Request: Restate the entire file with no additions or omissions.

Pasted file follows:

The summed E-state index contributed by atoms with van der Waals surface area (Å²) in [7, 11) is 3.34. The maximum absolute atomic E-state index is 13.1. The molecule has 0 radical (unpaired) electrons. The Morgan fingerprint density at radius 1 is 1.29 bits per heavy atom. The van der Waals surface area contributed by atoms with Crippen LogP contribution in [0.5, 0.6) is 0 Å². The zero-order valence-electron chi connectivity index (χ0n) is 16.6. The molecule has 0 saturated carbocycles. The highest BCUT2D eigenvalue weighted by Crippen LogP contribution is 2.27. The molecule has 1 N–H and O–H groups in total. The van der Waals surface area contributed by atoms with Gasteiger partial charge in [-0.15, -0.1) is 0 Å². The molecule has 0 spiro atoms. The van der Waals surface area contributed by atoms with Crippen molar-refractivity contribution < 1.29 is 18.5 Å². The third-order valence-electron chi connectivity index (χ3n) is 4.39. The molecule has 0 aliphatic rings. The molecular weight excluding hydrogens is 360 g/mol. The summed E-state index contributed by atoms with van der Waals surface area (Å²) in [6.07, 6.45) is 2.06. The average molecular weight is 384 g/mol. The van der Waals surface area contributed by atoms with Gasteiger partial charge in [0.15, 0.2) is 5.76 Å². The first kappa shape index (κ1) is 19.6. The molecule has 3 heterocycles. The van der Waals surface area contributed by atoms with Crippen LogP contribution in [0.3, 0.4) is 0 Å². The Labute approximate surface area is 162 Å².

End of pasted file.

The summed E-state index contributed by atoms with van der Waals surface area (Å²) in [7, 11) is 3.34. The maximum absolute atomic E-state index is 13.1. The molecule has 0 radical (unpaired) electrons. The Morgan fingerprint density at radius 1 is 1.29 bits per heavy atom. The van der Waals surface area contributed by atoms with Crippen LogP contribution in [0.5, 0.6) is 0 Å². The zero-order valence-electron chi connectivity index (χ0n) is 16.6. The molecule has 0 saturated carbocycles. The highest BCUT2D eigenvalue weighted by Crippen LogP contribution is 2.27. The molecule has 1 N–H and O–H groups in total. The van der Waals surface area contributed by atoms with Gasteiger partial charge in [-0.15, -0.1) is 0 Å². The molecule has 0 spiro atoms. The van der Waals surface area contributed by atoms with Crippen molar-refractivity contribution < 1.29 is 18.5 Å². The third-order valence-electron chi connectivity index (χ3n) is 4.39. The molecule has 0 aliphatic rings. The molecular weight excluding hydrogens is 360 g/mol. The summed E-state index contributed by atoms with van der Waals surface area (Å²) in [6.07, 6.45) is 2.06. The average molecular weight is 384 g/mol. The van der Waals surface area contributed by atoms with Gasteiger partial charge in [0.15, 0.2) is 5.76 Å². The first kappa shape index (κ1) is 19.6. The molecule has 3 heterocycles. The van der Waals surface area contributed by atoms with Crippen LogP contribution in [0.3, 0.4) is 0 Å². The Labute approximate surface area is 162 Å².